Bastard Out of Carolina


  • In the July 5, 1992, edition of The New York Times Book Review, George Garrett said "in no way seems to be a patchwork of short stories linked together. Everything, each part, belongs only to the novel" and "close to flawless". He compared it J.D. Salinger's novel Catcher in the Rye and Harper Lee's novel To Kill a Mockingbird praising that it includes: "special qualities of her style include a perfect ear for speech and its natural rhythms; an unassertive, cumulative lyricism; an intensely imagined and presented sensory world, with all five senses working together; and, above all, again and again a language for the direct articulation of deep and complex feelings."[1]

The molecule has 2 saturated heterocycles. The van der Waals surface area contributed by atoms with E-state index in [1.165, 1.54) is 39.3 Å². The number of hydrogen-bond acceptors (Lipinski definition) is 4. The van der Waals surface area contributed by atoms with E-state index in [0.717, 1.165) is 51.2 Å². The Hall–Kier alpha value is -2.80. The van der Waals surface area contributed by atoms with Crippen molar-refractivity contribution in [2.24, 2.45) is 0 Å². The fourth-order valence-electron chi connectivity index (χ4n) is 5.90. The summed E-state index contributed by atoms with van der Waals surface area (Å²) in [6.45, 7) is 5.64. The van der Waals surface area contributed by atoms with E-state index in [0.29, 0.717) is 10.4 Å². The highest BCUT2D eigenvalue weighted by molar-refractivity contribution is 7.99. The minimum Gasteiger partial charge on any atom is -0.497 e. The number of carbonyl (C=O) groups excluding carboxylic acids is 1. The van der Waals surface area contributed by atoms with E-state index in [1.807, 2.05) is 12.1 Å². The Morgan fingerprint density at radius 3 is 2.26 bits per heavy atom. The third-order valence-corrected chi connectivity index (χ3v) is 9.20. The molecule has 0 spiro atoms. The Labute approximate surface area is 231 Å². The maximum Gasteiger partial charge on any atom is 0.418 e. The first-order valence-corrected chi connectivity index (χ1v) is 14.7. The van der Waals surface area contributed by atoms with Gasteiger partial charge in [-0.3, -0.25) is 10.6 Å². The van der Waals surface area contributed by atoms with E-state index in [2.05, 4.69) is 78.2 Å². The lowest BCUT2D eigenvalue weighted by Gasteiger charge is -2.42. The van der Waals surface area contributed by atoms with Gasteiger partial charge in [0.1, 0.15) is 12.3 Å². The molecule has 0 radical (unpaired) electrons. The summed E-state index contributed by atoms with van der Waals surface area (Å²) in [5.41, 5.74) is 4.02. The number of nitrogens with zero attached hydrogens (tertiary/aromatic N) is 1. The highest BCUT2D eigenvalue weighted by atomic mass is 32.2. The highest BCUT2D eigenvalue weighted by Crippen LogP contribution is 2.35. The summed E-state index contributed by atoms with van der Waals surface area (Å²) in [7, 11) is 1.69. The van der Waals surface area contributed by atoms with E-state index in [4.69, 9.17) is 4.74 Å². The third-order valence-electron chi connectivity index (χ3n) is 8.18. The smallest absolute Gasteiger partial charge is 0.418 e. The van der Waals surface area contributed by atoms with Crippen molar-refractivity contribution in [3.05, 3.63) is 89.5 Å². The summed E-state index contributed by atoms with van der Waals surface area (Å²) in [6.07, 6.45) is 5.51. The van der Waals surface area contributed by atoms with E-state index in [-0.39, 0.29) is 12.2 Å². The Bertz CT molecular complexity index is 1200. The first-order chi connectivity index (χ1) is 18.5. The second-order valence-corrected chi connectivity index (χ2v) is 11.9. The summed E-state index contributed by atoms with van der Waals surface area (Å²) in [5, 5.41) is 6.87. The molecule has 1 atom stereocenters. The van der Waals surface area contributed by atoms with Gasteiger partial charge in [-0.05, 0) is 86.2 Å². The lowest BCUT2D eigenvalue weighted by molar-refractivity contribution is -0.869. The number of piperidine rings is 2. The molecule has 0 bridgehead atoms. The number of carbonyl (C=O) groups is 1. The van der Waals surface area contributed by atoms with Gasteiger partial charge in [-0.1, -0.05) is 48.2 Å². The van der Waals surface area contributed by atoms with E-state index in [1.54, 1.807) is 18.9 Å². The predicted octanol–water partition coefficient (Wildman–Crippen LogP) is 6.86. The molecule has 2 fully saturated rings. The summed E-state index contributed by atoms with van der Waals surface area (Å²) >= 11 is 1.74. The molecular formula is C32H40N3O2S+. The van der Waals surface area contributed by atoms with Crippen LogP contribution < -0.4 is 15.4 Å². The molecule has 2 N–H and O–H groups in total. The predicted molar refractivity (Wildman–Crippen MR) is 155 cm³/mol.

• K. K. Roeder in the April 1991 publication of San Francisco Review of Books states that Allison: "relates the difficulty of Bone's struggles with intensity, humor, and hard-wrought rejection of self-pity, rendering Bastard a rare achievement among works of fiction dealing with abused children." [1]

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